Solar cells could soon be produced more cheaply using nanoparticle “inks” that allow them to be printed like newspaper or painted onto the sides of buildings or rooftops to absorb electricity-producing sunlight.
University of Texas, Austin chemical engineer Brian Korgel and his team have been working on this low-cost, nanomaterials solution to photovoltaics manufacturing. His team recently showed proof-of-concept in an issue of Journal of the American Chemical Society.
Korgel is hoping to cut costs to one-tenth of the current price of solar cells by replacing the standard manufacturing method of gas-phase deposition in a vacuum chamber, a process that requires high temperatures and is relatively expensive.
“That’s essentially what’s needed to make solar-cell technology and photovoltaics widely adopted,” Korgel says. “The sun provides a nearly unlimited energy resource, but existing solar energy harvesting technologies are prohibitively expensive and cannot compete with fossil fuels.”
The inks could be printed on a roll-to-roll printing process on a plastic substrate or stainless steel. And, the prospect of being able to paint the “inks” onto a rooftop or building is not far-fetched.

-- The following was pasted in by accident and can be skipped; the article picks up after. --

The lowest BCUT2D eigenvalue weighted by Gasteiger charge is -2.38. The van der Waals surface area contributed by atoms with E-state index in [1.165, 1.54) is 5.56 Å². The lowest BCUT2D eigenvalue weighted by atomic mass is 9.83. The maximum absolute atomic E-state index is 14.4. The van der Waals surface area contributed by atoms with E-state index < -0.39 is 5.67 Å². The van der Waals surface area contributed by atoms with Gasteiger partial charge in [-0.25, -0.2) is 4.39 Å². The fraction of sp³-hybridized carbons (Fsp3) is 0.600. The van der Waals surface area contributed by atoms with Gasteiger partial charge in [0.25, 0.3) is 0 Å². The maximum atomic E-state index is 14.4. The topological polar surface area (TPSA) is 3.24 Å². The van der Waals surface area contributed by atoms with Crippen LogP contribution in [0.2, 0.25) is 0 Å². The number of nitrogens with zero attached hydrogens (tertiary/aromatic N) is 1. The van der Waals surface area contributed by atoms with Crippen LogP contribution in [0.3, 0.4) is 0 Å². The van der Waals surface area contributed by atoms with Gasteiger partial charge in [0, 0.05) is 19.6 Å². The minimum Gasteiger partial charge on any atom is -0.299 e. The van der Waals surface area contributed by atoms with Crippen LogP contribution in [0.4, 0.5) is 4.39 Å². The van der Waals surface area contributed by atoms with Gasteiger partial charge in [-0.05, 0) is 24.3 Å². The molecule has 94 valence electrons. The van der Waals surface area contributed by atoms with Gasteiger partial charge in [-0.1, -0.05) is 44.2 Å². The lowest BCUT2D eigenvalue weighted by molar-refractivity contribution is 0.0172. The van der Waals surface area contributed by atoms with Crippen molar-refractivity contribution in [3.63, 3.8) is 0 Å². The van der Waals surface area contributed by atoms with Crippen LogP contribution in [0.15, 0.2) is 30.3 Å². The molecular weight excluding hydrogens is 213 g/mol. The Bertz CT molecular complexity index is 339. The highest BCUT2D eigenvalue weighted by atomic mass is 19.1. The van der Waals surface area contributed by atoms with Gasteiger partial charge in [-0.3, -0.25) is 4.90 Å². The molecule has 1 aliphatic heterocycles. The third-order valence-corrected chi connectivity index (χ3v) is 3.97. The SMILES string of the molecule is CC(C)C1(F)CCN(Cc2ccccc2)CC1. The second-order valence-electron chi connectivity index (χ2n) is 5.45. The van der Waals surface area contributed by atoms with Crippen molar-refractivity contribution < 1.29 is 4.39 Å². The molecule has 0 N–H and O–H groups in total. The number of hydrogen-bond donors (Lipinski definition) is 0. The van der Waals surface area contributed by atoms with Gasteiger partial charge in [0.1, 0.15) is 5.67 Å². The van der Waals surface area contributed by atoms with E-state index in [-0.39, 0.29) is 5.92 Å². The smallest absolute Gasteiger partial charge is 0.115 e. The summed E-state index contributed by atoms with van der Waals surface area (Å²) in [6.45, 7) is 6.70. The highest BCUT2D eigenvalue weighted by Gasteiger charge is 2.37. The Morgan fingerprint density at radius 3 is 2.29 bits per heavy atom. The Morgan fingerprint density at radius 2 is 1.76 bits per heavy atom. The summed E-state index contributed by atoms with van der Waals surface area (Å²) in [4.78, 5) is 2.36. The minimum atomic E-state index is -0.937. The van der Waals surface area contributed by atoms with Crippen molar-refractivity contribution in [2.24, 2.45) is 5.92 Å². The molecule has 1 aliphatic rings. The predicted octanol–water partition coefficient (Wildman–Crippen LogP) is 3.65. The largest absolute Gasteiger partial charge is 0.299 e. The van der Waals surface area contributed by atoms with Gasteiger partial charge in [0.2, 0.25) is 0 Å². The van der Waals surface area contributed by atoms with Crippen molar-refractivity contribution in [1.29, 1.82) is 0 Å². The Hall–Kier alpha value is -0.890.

“You’d have to paint the light-absorbing material and a few other layers as well,” Korgel says. “This is one step in the direction towards paintable solar cells.”
Korgel uses the light-absorbing nanomaterials because their size allows for new physical properties that can help enable higher-efficiency devices. Another advantage is that the inks are semi-transparent, a property that suggests the films may find uses in window-like applications in addition to roof and panel surfaces.
Korgel and his team are using copper indium gallium selenide. “CIGS has some potential advantages over silicon,” Korgel says. “It’s a direct band gap semiconductor, which means that you need much less material to make a solar cell, and that’s one of the biggest potential advantages.”
So far, his team’s solar cell prototypes have efficiencies of only one percent, but he is optimistic. “If we get to 10 percent, then there’s real potential for commercialization,” Korgel said. “If it works, I think you could see it being used in three to five years.”